Pricing of Material Issues

A number of methods are used for pricing material issues. Each method has its own advantages and disadvantages. As such, it is impossible to say which method is the best. Each organisation should choose a particular method best suited to it. While choosing a method, it is necessary to see that the method chosen is simple, effective and realistic. At the same time, it is equally necessary to consider the effect of the method on production cost and inventory valuation. The following are the different methods of pricing the material issues:

First In First Out Method (FIFO)
According to this method the units first entering the process are completed first. Thus the units completed during a period would consist partly of the units which were incomplete at the beginning of the period and partly of the units introduced during the period.  The cost of completed units is affected by the value of the opening inventory, which is based on the cost of the previous period. The closing inventory of work-in-process is valued at its current cost.     
a. This method is simple to understand and easy to operate.
b. The closing stock is valued at the current market price.
c. Since issues are priced at cost, no profit or loss arises from pricing.
d. This method is more suitable in times of falling prices.
e. Deterioration and obsolescence can be avoided.

a. When prices fluctuate, calculation becomes complicated. This increases the possibility of clerical errors.
b. During the period of price fluctuations, material charged to jobs vary. Therefore, comparison between jobs is difficult.
c. During the period of rising prices, product costs are under stated and profits are overstated. This may result in payment of higher dividend out of capital.

Last In First Out Method (LIFO)
According to this method units last entering the process are to be completed first. The completed units will be shown at their current cost and the closing-work in process will continue to appear at the cost of the opening inventory of work-in-progress along with current cost of work in progress if any.

a. Issues are based on actual cost.
b. Issue price reflects current market price.
c. Product cost will be based on current market price and hence will be more realistic.
d. There is no unrealized profit or loss.
e. Simple to operate if purchases are not many and prices are steady or rising.
f. When prices are raising this method is helpful in preparation of quotation or estimates.

a. This method involves considerable clerical work.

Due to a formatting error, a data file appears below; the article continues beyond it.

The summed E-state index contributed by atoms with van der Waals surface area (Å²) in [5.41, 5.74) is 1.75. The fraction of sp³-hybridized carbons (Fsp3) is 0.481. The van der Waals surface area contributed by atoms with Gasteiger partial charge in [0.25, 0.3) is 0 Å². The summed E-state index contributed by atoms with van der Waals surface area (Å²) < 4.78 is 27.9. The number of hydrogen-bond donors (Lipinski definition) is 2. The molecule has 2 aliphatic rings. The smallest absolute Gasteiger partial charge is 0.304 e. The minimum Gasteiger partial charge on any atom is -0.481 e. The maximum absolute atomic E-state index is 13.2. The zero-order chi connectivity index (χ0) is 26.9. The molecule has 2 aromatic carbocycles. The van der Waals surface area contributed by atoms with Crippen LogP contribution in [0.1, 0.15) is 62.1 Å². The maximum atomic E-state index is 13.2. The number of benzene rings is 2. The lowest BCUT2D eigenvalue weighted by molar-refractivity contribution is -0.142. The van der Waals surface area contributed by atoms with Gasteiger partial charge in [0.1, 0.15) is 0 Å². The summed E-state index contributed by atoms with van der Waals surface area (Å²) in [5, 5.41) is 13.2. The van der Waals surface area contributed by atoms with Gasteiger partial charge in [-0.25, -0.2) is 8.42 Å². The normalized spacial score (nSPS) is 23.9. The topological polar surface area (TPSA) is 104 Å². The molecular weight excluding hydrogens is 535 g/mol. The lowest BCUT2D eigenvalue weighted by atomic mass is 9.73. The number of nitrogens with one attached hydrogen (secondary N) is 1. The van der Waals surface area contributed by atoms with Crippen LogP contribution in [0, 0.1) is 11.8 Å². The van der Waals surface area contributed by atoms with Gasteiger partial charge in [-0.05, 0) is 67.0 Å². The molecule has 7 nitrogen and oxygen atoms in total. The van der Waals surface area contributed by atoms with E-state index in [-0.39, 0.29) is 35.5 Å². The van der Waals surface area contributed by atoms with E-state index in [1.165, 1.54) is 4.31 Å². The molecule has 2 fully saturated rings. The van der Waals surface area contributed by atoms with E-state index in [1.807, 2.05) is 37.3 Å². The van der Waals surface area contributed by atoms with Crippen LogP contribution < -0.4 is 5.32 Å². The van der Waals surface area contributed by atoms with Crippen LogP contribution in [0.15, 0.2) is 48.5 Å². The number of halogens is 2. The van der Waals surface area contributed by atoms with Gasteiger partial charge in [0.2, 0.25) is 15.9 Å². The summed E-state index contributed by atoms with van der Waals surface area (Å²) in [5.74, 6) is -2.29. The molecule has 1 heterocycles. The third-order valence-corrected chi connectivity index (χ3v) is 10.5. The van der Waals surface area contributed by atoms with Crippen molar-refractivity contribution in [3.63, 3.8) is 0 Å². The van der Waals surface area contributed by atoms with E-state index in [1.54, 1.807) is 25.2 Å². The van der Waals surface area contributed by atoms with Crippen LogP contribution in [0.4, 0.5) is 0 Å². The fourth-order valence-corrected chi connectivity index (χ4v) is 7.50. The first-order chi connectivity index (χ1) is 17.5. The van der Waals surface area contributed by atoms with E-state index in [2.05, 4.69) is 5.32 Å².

b. Under felling price, issues are priced at lower prices and stocks are valued at higher rates.
c. Stock of material shown in the balance sheet will not reflect market price.
d. Due to variation in prices, comparison of cost of similar job is difficult.
e. This method is not accepted by the income tax authorities.

Simple Average Method
The simple average is determined by adding different prices of materials in stock and dividing the total by number of prices. Quantity purchased in each lot is ignored.

a. This method is simple to understand and easy to operate.
b. It reduces clerical work.
c. It is suitable when price are stable.

a. It does not take into account the quantities purchased.
b. The value of closing stock becomes unrealistic.
c. Material cost does not represent actual cost price.
d. When prices fluctuate, this method will give incorrect result.

Weighted Average Method:
        This is an improvement over the simple average method. This method takes into account both quantity and price for arriving at the average price. The weighted average is obtained by dividing the total cost of material in the stock by total quantity of material in the stock.

a. It gives more accurate results than simple average price because it considers both quantity as well as price.
b. It evens out the effect of price fluctuations. All jobs are charged a average price. So, comparison between jobs is more easy and realistic.
c. It is suitable in the case of materials subject to wide price fluctuations.
d. It is acceptable to income tax authorities.

a. Stock on hand does not represent current market price.
b. When large number of purchases are made at different rates, the calculation is tedious. So, there are more chances of clerical error.

c. With some approximation in average price, there will be profit or loss due to over or under charging of material cost to jobs.

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